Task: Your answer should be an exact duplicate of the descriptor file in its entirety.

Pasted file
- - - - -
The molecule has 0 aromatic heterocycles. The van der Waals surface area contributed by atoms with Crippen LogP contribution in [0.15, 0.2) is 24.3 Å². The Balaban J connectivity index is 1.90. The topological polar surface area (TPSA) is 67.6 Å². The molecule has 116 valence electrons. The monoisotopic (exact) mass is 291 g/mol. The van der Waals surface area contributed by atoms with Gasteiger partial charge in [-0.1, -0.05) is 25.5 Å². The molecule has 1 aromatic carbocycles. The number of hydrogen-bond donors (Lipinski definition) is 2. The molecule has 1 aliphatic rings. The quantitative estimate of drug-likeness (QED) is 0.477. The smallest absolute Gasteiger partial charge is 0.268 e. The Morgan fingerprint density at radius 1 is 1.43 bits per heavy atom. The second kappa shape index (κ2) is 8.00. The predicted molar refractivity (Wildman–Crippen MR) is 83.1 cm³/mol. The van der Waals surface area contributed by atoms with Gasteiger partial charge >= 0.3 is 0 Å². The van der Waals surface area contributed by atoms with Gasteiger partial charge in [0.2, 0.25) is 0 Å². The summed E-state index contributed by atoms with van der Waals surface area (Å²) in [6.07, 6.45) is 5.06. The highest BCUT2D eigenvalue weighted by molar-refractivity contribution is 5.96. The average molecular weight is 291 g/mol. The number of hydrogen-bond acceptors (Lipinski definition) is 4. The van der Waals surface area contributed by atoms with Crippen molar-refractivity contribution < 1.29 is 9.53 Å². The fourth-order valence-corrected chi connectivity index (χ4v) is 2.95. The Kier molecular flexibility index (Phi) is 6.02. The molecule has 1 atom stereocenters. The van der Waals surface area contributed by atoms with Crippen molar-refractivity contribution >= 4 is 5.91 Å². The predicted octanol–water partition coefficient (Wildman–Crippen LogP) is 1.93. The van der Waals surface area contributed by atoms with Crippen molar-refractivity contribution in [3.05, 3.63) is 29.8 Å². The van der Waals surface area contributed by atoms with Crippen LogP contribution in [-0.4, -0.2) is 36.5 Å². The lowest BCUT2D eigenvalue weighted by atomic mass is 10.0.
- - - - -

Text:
The molecule has 0 aromatic heterocycles. The van der Waals surface area contributed by atoms with Crippen LogP contribution in [0.15, 0.2) is 24.3 Å². The Balaban J connectivity index is 1.90. The topological polar surface area (TPSA) is 67.6 Å². The molecule has 116 valence electrons. The monoisotopic (exact) mass is 291 g/mol. The van der Waals surface area contributed by atoms with Gasteiger partial charge in [-0.1, -0.05) is 25.5 Å². The molecule has 1 aromatic carbocycles. The number of hydrogen-bond donors (Lipinski definition) is 2. The molecule has 1 aliphatic rings. The quantitative estimate of drug-likeness (QED) is 0.477. The smallest absolute Gasteiger partial charge is 0.268 e. The Morgan fingerprint density at radius 1 is 1.43 bits per heavy atom. The second kappa shape index (κ2) is 8.00. The predicted molar refractivity (Wildman–Crippen MR) is 83.1 cm³/mol. The van der Waals surface area contributed by atoms with Gasteiger partial charge >= 0.3 is 0 Å². The van der Waals surface area contributed by atoms with Gasteiger partial charge in [0.2, 0.25) is 0 Å². The summed E-state index contributed by atoms with van der Waals surface area (Å²) in [6.07, 6.45) is 5.06. The highest BCUT2D eigenvalue weighted by molar-refractivity contribution is 5.96. The average molecular weight is 291 g/mol. The number of hydrogen-bond acceptors (Lipinski definition) is 4. The van der Waals surface area contributed by atoms with Crippen molar-refractivity contribution < 1.29 is 9.53 Å². The fourth-order valence-corrected chi connectivity index (χ4v) is 2.95. The Kier molecular flexibility index (Phi) is 6.02. The molecule has 1 atom stereocenters. The van der Waals surface area contributed by atoms with Crippen molar-refractivity contribution >= 4 is 5.91 Å². The predicted octanol–water partition coefficient (Wildman–Crippen LogP) is 1.93. The van der Waals surface area contributed by atoms with Crippen molar-refractivity contribution in [3.05, 3.63) is 29.8 Å². The van der Waals surface area contributed by atoms with Crippen LogP contribution in [-0.4, -0.2) is 36.5 Å². The lowest BCUT2D eigenvalue weighted by atomic mass is 10.0.